Tag: microsoft_office

Are IBM, Google and Sun ganging up on Microsoft?

I see IBM are now jumping into the free Office software arena by launching IBM Lotus Symphony.

IBM Lotus Symphony is a free download from the IBM site (registration required).

Up until now, Microsoft’s competition in this space has come from OpenOffice and Google – neither of whom have a strong track record in the Enterprise Office space! The entry of IBM into this space is game changing.

As well as making Symphony free for download, IBM are also committing 35 developers to the OpenOffice development project. Again conferring the the IBM seal of approval on OpenOffice suddenly marks it up for serious consideration by larger companies.

Seen in light of these recent announcements, Microsoft’s recent move to capture the student market for Office begins to have an air of desperation about it!

Google's Office 2.0 steps up a gear

Sam Schillace (didn’t he play for Italy in the 1990 world cup?) over at Google has just posted that Google are going to roll out the long predicted Google presentation software application this summer.

This is technology which they bought in via their purchase of Tonic Systems (a San Francisco-based company that provides Java presentation software).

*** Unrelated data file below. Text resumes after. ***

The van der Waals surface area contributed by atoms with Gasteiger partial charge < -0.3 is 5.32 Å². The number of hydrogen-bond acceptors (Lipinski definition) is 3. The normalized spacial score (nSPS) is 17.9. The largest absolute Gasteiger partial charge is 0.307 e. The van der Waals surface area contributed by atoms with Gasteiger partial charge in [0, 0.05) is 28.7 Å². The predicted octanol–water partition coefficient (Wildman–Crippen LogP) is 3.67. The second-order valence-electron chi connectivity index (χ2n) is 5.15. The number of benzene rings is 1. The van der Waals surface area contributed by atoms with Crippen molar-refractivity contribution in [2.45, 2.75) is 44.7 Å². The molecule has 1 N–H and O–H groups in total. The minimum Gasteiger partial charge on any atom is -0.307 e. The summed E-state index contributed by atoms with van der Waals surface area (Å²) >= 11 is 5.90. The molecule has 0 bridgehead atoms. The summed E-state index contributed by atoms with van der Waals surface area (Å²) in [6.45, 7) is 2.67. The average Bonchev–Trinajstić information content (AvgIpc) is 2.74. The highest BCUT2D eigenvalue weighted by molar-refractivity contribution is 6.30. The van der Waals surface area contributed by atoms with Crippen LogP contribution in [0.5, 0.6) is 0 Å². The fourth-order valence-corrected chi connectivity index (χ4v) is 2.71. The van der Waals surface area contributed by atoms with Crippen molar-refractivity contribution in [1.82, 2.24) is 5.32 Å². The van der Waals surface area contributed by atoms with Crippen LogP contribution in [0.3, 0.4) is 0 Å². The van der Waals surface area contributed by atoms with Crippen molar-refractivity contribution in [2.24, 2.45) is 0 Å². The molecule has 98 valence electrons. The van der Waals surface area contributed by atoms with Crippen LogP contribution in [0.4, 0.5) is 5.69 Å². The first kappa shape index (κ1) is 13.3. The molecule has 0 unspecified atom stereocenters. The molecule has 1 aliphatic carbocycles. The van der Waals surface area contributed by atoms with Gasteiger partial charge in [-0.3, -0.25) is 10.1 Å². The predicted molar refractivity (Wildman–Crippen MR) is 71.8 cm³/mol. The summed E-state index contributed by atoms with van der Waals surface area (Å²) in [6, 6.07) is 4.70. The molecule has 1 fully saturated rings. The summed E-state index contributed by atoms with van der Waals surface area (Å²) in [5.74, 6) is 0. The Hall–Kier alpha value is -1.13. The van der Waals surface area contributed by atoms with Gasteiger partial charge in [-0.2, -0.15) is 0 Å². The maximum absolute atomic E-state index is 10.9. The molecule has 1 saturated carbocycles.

This will be integrated into their Google Docs and Spreadsheets which will now (hopefully not) be renamed Google Docs, Spreadsheets and Presentations!

Google are still playing down the obvious Microsoft Office comparison and to a large extent they are correct, these applications are light on functionality yet. The operative word here, though is ‘yet’.

The massive advantage of applications delivered over the web is that they can be updated centrally on the server and everyone using them, automatically benefits from the new functionality. No missing driver issues, no installation woes, it just works.

To the guys at Microsoft. I have been telling you for a long time now that this was going to happen. You need to release a lightweight version of Microsoft Office on the web, for free, with an easy upgrade path to a downloadable paid-for full featured version.

Ignore this much longer and Google are going to start eating in to your Office market share.

Microsoft Office? Oh yeah, I remember that…

Via the Google Blogoscoped site comes news of Google’s integration of Google Spreadsheets and Docs into Gmail. Now, anyone receiving an Excel spreadsheet as an attachment in Gmail will be offered the option to open the Spreadsheet in Google Spreadsheets (see below).

Gmail - Google spreadsheet integration

Similar functionality has yet to be added for Word documents but, no doubt, it won’t be long.

Microsoft Office? Oh yeah, I remember that…

Google launch attack on the Office Enterprise market

Google has released Google Applications for Your Domain – you can sign up and check it out over at http://www.google.com/a.

Google Applications for Your Domain currently allows you to run Gmail, Gtalk, and Gpages (a web publishing tool) through your own domain. One immediate advantage of doing this is that Gmail’s spam filters seem to be very good so running company mail through it should reduce spam problems you may be having.